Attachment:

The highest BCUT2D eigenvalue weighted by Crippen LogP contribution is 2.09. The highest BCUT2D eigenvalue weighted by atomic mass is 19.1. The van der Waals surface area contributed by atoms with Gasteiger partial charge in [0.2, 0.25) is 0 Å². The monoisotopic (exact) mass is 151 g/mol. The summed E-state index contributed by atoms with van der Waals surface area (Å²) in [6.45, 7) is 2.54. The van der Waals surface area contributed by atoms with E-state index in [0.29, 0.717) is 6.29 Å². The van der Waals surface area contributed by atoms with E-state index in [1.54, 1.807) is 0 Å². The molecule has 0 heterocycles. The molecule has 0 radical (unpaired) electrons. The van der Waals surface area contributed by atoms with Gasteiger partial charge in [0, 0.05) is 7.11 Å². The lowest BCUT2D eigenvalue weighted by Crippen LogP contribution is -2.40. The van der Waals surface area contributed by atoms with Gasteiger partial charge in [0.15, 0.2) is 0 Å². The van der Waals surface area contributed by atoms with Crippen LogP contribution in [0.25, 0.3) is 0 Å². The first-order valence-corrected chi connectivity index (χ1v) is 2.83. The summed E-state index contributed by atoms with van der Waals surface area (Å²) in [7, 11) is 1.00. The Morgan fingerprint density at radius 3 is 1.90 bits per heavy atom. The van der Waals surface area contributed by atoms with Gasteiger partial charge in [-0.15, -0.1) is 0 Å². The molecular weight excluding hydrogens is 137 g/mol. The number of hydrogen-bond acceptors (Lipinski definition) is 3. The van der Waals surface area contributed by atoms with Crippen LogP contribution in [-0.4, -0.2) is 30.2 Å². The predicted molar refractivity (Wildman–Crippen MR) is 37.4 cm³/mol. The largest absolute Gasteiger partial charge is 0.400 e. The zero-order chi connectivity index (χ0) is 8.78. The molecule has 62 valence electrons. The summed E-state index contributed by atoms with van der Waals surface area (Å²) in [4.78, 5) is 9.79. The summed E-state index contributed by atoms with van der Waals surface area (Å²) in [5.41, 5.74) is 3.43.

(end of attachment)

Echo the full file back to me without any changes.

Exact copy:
The highest BCUT2D eigenvalue weighted by Crippen LogP contribution is 2.09. The highest BCUT2D eigenvalue weighted by atomic mass is 19.1. The van der Waals surface area contributed by atoms with Gasteiger partial charge in [0.2, 0.25) is 0 Å². The monoisotopic (exact) mass is 151 g/mol. The summed E-state index contributed by atoms with van der Waals surface area (Å²) in [6.45, 7) is 2.54. The van der Waals surface area contributed by atoms with E-state index in [0.29, 0.717) is 6.29 Å². The van der Waals surface area contributed by atoms with E-state index in [1.54, 1.807) is 0 Å². The molecule has 0 heterocycles. The molecule has 0 radical (unpaired) electrons. The van der Waals surface area contributed by atoms with Gasteiger partial charge in [0, 0.05) is 7.11 Å². The lowest BCUT2D eigenvalue weighted by Crippen LogP contribution is -2.40. The van der Waals surface area contributed by atoms with Gasteiger partial charge in [0.15, 0.2) is 0 Å². The van der Waals surface area contributed by atoms with Crippen LogP contribution in [0.25, 0.3) is 0 Å². The first-order valence-corrected chi connectivity index (χ1v) is 2.83. The summed E-state index contributed by atoms with van der Waals surface area (Å²) in [7, 11) is 1.00. The Morgan fingerprint density at radius 3 is 1.90 bits per heavy atom. The van der Waals surface area contributed by atoms with Gasteiger partial charge in [-0.15, -0.1) is 0 Å². The molecular weight excluding hydrogens is 137 g/mol. The number of hydrogen-bond acceptors (Lipinski definition) is 3. The van der Waals surface area contributed by atoms with Crippen LogP contribution in [-0.4, -0.2) is 30.2 Å². The predicted molar refractivity (Wildman–Crippen MR) is 37.4 cm³/mol. The largest absolute Gasteiger partial charge is 0.400 e. The zero-order chi connectivity index (χ0) is 8.78. The molecule has 62 valence electrons. The summed E-state index contributed by atoms with van der Waals surface area (Å²) in [4.78, 5) is 9.79. The summed E-state index contributed by atoms with van der Waals surface area (Å²) in [5.41, 5.74) is 3.43.